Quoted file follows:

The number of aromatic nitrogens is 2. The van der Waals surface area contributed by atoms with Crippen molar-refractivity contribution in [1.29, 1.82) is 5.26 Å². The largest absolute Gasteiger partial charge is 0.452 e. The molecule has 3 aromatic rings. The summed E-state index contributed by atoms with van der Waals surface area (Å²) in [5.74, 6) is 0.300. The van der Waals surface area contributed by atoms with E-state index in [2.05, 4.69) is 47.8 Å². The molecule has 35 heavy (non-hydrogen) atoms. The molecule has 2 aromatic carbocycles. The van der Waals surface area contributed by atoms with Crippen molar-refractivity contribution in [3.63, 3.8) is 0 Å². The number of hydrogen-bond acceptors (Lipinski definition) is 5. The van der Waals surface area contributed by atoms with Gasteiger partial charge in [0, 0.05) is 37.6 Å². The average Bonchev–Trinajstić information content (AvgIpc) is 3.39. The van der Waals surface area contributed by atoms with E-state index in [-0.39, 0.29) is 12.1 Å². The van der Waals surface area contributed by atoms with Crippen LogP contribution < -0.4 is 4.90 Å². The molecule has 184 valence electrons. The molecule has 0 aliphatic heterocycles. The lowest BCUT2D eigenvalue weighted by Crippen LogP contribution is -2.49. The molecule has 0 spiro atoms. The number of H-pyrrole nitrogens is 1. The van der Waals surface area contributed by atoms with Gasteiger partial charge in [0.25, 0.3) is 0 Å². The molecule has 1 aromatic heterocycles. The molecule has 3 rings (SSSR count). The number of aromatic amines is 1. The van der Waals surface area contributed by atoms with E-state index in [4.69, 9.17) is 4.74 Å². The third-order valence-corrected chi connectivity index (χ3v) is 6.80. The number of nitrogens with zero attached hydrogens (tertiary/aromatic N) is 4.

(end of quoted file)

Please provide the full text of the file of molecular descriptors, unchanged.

The number of aromatic nitrogens is 2. The van der Waals surface area contributed by atoms with Crippen molar-refractivity contribution in [1.29, 1.82) is 5.26 Å². The largest absolute Gasteiger partial charge is 0.452 e. The molecule has 3 aromatic rings. The summed E-state index contributed by atoms with van der Waals surface area (Å²) in [5.74, 6) is 0.300. The van der Waals surface area contributed by atoms with E-state index in [2.05, 4.69) is 47.8 Å². The molecule has 35 heavy (non-hydrogen) atoms. The molecule has 2 aromatic carbocycles. The van der Waals surface area contributed by atoms with Crippen molar-refractivity contribution in [3.63, 3.8) is 0 Å². The number of hydrogen-bond acceptors (Lipinski definition) is 5. The van der Waals surface area contributed by atoms with Gasteiger partial charge in [0, 0.05) is 37.6 Å². The average Bonchev–Trinajstić information content (AvgIpc) is 3.39. The van der Waals surface area contributed by atoms with E-state index in [-0.39, 0.29) is 12.1 Å². The van der Waals surface area contributed by atoms with Crippen LogP contribution < -0.4 is 4.90 Å². The molecule has 184 valence electrons. The molecule has 0 aliphatic heterocycles. The lowest BCUT2D eigenvalue weighted by Crippen LogP contribution is -2.49. The molecule has 0 spiro atoms. The number of H-pyrrole nitrogens is 1. The van der Waals surface area contributed by atoms with Gasteiger partial charge in [0.25, 0.3) is 0 Å². The molecule has 1 aromatic heterocycles. The molecule has 3 rings (SSSR count). The number of aromatic amines is 1. The van der Waals surface area contributed by atoms with E-state index in [4.69, 9.17) is 4.74 Å². The third-order valence-corrected chi connectivity index (χ3v) is 6.80. The number of nitrogens with zero attached hydrogens (tertiary/aromatic N) is 4.